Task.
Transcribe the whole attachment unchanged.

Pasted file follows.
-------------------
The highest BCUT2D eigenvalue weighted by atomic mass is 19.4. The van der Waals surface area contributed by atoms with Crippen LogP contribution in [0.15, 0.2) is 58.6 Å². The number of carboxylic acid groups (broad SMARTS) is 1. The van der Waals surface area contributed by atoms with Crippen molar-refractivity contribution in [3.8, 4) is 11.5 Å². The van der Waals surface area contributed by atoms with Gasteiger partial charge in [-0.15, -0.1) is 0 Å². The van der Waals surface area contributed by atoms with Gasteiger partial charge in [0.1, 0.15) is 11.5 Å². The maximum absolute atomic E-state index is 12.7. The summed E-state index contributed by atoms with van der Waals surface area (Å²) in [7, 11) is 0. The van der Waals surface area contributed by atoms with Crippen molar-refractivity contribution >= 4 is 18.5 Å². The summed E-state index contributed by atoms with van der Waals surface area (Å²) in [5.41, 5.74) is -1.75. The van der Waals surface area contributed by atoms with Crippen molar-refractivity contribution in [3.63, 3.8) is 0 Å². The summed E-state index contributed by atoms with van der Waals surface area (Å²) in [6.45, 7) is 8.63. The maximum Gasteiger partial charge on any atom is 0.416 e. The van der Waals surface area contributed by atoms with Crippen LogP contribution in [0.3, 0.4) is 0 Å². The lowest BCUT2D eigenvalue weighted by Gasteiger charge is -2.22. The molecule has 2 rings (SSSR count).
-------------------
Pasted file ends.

The highest BCUT2D eigenvalue weighted by atomic mass is 19.4. The van der Waals surface area contributed by atoms with Crippen LogP contribution in [0.15, 0.2) is 58.6 Å². The number of carboxylic acid groups (broad SMARTS) is 1. The van der Waals surface area contributed by atoms with Crippen molar-refractivity contribution in [3.8, 4) is 11.5 Å². The van der Waals surface area contributed by atoms with Gasteiger partial charge in [-0.15, -0.1) is 0 Å². The van der Waals surface area contributed by atoms with Gasteiger partial charge in [0.1, 0.15) is 11.5 Å². The maximum absolute atomic E-state index is 12.7. The summed E-state index contributed by atoms with van der Waals surface area (Å²) in [7, 11) is 0. The van der Waals surface area contributed by atoms with Crippen molar-refractivity contribution >= 4 is 18.5 Å². The summed E-state index contributed by atoms with van der Waals surface area (Å²) in [5.41, 5.74) is -1.75. The van der Waals surface area contributed by atoms with Crippen molar-refractivity contribution in [3.63, 3.8) is 0 Å². The summed E-state index contributed by atoms with van der Waals surface area (Å²) in [6.45, 7) is 8.63. The maximum Gasteiger partial charge on any atom is 0.416 e. The van der Waals surface area contributed by atoms with Crippen LogP contribution in [0.3, 0.4) is 0 Å². The lowest BCUT2D eigenvalue weighted by Gasteiger charge is -2.22. The molecule has 2 rings (SSSR count).